Martial Law persists where environmental defenders resist



We write on the occasion of the International Human Rights Day, when the next massive protest mobilization against the brazen and clandestine railroading of the hero’s burial for former fascist dictator Ferdinand Marcos is set. Despite the dismissive demeanor of President Rodrigo Duterte towards the protests and the prayers of police chief Ronald Dela Rosa for rainfall on the parade, thousands upon thousands came out over the past actions to decry the selective amnesia of the Supreme Court and the Duterte administration over the grave injustices of the Marcos regime.

More than an unprecedented struggle against historical revisionism, the dissent has been directed at persisting wounds of Martial rule so deep and festering that its effects are still felt to date. Massive debts taxpayers are still paying off, billions of dollars in ill-gotten wealth still hidden away, and thousands of cases of human rights violations still denied justice are just some of them.

University of the Philippines students know the nation's history. (Photo by Loi Manalansan / Bulatlat)
University of the Philippines students know the nation’s history. (Photo by Loi Manalansan / Bulatlat)

Protesters have spared no quarter to all post-Marcos regimes for doing nothing to prevent the full political rehabilitation of the Marcos dictatorship and dynasty, and even perpetuating Marcosian policies and programs that attack the democratic rights of the people.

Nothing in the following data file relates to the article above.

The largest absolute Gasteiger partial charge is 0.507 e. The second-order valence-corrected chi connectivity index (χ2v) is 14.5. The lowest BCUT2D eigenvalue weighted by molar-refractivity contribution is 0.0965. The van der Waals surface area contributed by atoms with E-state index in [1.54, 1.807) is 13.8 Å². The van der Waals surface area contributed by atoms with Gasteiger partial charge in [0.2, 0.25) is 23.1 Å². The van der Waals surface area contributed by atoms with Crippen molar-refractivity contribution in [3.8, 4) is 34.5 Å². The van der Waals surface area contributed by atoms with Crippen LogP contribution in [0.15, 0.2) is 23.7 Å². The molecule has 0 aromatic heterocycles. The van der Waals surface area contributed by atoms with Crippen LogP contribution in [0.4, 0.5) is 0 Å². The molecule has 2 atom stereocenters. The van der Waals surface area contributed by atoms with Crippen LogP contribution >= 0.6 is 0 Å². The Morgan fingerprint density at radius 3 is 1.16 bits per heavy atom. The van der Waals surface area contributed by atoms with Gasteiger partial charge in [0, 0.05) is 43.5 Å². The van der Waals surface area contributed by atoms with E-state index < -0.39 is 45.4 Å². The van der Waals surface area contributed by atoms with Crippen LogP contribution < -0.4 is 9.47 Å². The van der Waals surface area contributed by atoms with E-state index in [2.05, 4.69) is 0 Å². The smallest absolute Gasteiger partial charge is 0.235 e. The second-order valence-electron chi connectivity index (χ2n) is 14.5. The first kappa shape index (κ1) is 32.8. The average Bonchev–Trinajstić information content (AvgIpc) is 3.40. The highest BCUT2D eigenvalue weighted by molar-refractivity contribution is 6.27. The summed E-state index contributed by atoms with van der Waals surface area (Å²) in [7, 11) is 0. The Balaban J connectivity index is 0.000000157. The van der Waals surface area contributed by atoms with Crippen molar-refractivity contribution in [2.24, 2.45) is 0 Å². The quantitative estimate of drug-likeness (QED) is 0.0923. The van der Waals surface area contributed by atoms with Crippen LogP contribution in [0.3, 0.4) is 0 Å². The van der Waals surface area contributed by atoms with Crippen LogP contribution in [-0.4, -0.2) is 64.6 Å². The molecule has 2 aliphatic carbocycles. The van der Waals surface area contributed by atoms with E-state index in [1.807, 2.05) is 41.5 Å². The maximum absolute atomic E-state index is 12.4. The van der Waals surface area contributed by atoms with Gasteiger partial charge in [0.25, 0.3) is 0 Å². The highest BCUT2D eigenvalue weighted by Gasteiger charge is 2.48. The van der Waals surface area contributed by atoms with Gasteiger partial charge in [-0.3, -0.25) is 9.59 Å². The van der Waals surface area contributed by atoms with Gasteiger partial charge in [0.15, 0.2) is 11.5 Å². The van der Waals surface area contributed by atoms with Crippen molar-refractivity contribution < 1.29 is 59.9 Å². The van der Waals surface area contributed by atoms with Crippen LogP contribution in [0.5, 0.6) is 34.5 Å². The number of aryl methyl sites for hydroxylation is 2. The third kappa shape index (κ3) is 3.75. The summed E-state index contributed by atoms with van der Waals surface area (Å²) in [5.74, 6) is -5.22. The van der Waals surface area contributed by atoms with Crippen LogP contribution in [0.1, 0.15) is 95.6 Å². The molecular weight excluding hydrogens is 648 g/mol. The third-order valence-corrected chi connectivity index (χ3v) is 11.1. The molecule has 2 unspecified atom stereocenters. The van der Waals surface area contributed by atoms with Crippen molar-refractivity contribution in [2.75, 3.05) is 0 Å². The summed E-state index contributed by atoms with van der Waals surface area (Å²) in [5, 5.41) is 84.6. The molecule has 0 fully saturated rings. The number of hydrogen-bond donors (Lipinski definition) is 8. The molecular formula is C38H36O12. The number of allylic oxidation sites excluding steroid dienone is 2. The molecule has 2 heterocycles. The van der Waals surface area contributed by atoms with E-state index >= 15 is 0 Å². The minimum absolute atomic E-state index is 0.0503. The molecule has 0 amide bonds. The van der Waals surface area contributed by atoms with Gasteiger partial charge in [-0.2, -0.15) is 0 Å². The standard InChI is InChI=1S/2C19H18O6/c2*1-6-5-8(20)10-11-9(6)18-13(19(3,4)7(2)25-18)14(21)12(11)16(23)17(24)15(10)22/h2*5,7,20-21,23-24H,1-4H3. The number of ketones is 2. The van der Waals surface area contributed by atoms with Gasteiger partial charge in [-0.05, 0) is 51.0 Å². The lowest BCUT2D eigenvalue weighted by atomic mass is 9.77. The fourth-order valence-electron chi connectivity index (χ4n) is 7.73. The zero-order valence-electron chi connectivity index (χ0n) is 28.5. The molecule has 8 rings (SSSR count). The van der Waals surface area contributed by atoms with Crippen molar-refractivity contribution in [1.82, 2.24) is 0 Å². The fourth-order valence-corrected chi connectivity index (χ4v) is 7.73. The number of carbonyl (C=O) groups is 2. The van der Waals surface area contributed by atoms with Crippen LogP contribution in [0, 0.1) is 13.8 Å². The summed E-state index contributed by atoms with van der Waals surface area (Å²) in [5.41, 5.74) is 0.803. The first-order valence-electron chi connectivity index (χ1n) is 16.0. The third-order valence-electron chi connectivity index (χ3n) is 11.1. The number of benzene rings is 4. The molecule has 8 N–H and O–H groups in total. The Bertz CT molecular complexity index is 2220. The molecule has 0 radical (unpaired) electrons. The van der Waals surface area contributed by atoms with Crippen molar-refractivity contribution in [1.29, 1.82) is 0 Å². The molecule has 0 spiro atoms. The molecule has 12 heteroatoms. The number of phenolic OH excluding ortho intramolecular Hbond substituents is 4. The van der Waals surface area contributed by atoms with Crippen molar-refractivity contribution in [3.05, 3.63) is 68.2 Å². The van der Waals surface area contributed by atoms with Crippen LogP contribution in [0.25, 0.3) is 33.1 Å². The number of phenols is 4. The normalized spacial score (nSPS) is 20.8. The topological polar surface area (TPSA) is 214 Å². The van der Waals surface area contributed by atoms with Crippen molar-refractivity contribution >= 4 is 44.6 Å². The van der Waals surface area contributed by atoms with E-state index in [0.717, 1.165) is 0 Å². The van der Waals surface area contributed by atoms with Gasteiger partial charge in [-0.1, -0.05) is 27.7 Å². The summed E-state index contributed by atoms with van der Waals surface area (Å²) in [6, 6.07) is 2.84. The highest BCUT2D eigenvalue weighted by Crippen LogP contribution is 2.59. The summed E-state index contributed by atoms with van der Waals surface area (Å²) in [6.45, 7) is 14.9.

The Kalikasan People’s Network for the Environment helped mobilize hundreds of environmental advocates during the November 25 Luneta rally precisely because of the continuing Marcosian attacks especially against environmental defenders. Martial Law never really went away as it persists wherever the people are resisting environmental plunder and destruction.

Since 2001, Kalikasan PNE has recorded at least 101 cases of political killings of environmental defenders. Mining is the main motive to the mayhem, accounting for 75.2 percent of all recorded cases. Military, paramilitary, and police forces were suspected to be the culprits of extrajudicial killings in 54.5 percent of the cases.

Killings of environmental defenders have not ceased under Duterte, with seven cases already recorded during the first few months of his presidency. The counter-insurgency program Oplan Bayanihan, implemented during the Aquino administration and responsible for the bloodiest years for environmental defenders, remains in effect.

It is thus hard to take Duterte’s penchant for fascist talk as simply of jest or merely taken out of context. The ‘infallibility’ of Duterte’s drug war rhetoric has become a convenient front for politically motivated killings, as in the case of Joselito Pasaporte, a 32 year-old environmental youth advocate opposing mining exploration activities in Compostela Valley province who was allegedly in the provincial police’s drug watch list.